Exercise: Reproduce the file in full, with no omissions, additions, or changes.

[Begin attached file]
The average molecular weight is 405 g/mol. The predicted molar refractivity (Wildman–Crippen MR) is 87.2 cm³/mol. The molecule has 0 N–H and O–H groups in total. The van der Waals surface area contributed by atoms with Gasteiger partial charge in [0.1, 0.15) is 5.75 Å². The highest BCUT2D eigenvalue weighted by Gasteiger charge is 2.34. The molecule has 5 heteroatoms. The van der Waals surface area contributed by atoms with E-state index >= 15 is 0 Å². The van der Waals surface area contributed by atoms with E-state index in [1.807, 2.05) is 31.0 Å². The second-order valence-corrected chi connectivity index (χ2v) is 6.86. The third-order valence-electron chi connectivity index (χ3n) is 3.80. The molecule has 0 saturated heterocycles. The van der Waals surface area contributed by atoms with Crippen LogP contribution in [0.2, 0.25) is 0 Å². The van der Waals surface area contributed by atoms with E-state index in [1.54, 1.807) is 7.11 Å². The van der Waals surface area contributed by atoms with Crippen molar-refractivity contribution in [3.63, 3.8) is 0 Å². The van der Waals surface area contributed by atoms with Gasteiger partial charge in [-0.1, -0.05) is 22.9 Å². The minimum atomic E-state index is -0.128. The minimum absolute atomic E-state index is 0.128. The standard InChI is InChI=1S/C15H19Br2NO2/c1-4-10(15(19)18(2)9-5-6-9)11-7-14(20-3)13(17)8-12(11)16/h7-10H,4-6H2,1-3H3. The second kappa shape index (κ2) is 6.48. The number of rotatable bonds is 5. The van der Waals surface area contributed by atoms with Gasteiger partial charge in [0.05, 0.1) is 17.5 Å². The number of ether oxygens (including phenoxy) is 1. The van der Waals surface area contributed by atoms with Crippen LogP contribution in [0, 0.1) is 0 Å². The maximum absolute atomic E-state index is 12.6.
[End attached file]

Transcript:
The average molecular weight is 405 g/mol. The predicted molar refractivity (Wildman–Crippen MR) is 87.2 cm³/mol. The molecule has 0 N–H and O–H groups in total. The van der Waals surface area contributed by atoms with Gasteiger partial charge in [0.1, 0.15) is 5.75 Å². The highest BCUT2D eigenvalue weighted by Gasteiger charge is 2.34. The molecule has 5 heteroatoms. The van der Waals surface area contributed by atoms with E-state index >= 15 is 0 Å². The van der Waals surface area contributed by atoms with E-state index in [1.807, 2.05) is 31.0 Å². The second-order valence-corrected chi connectivity index (χ2v) is 6.86. The third-order valence-electron chi connectivity index (χ3n) is 3.80. The molecule has 0 saturated heterocycles. The van der Waals surface area contributed by atoms with Crippen LogP contribution in [0.2, 0.25) is 0 Å². The van der Waals surface area contributed by atoms with E-state index in [1.54, 1.807) is 7.11 Å². The van der Waals surface area contributed by atoms with Crippen molar-refractivity contribution in [3.63, 3.8) is 0 Å². The van der Waals surface area contributed by atoms with Gasteiger partial charge in [-0.1, -0.05) is 22.9 Å². The minimum atomic E-state index is -0.128. The minimum absolute atomic E-state index is 0.128. The standard InChI is InChI=1S/C15H19Br2NO2/c1-4-10(15(19)18(2)9-5-6-9)11-7-14(20-3)13(17)8-12(11)16/h7-10H,4-6H2,1-3H3. The second kappa shape index (κ2) is 6.48. The number of rotatable bonds is 5. The van der Waals surface area contributed by atoms with Gasteiger partial charge in [0.05, 0.1) is 17.5 Å². The number of ether oxygens (including phenoxy) is 1. The van der Waals surface area contributed by atoms with Crippen LogP contribution in [0, 0.1) is 0 Å². The maximum absolute atomic E-state index is 12.6.